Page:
This is why Ansel used to sit down on a rock and share a sandwich with his pack mule until the cloud moved.

These filters, like the N.O. flood shelters, represent an emergency, last-resort lousy fix to an impossible situation. They mush-up the image, create flair, and generally create a distracting special effect look to the photograph.

I know I rile up the Zone System practitioners when I say this, but there really is no substitute for tasteful lighting. And heroic lab-work (nor special filtration) is not a solution.

An old photographer long ago told me that from the time you first reach for your camera until you mount the finished print, the photographic process requires a fixed amount of time. If you cut corners on your lighting or metering or film developing, you will more than pay that time back in the printing stage.

I have found out (the hard way) that a quick and sloppy job of cleaning film holders increases spotting time, resulting in a net increase in production time. I don’t save a thing.

It would be so nice if we all could just happily wander around on our little nature walks without a care. Then, when a subject pops up unexpectedly and presents itself we could, like Quick-Draw McCaw, just whip out the 8x10 and blap off a perfect snap of it.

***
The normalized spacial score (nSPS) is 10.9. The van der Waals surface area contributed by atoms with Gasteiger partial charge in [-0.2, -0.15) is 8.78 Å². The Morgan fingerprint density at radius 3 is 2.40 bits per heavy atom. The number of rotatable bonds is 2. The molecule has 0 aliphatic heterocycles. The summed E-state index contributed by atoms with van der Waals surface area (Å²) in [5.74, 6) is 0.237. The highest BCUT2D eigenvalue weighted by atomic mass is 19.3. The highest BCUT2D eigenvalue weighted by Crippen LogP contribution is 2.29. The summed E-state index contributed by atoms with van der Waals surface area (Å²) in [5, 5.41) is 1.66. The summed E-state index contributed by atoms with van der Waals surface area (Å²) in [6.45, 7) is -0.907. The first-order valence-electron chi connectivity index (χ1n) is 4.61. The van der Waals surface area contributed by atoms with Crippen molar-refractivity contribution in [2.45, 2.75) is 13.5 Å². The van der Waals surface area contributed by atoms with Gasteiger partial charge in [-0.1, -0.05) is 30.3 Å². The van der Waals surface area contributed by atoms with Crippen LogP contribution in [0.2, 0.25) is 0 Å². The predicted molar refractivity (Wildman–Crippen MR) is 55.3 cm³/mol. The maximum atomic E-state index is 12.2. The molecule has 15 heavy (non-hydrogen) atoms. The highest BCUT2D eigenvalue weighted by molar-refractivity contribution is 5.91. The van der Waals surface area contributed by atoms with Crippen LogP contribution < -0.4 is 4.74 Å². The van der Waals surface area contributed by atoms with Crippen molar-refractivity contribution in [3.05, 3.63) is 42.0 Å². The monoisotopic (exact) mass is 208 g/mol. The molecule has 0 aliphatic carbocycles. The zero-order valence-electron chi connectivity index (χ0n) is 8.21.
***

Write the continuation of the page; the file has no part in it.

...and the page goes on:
But it just ain’t that simple...

15-Oct-2005, 17:39
John Cook Gosh, I do hate to always be the one to tell folks that there really is no Santa Claus. It just breaks my heart. ;0)
But the cold hard fact is that we are recording light, which has character. Poor quality light will always make a poor quality photograph.

If you are shooting a child whose face is hidden from your key light, or if you are photographing deep shadow punctuated with tiny polka-dot spots of intense raw sunlight, you need to correct that crummy light before proceeding.

Hey, sometimes photgraphy takes place in the Real World. Pry your aged ass out of the recliner and see for yourself.

John Cook
16-Oct-2005, 08:32
The only “real world” situation in which ignoring the main component of your photo-graph (light-picture) is acceptable is in the midst of a frantic fire fight in a war zone with a 35mm motor-drive.

LF photography is not intended to document fast action adventures. It is meant for controlled precision work.

During my forty years of advertising illustration, my professional colleagues and I spent 95% or more of our time arranging the lighting to make a beautiful, photographable scene. Less than 5% was devoted, at the very end of the day, to capturing a quick “photo-copy” of that scene we had so laboriously created onto film. Often, this mundane task was left to the assistant to perform.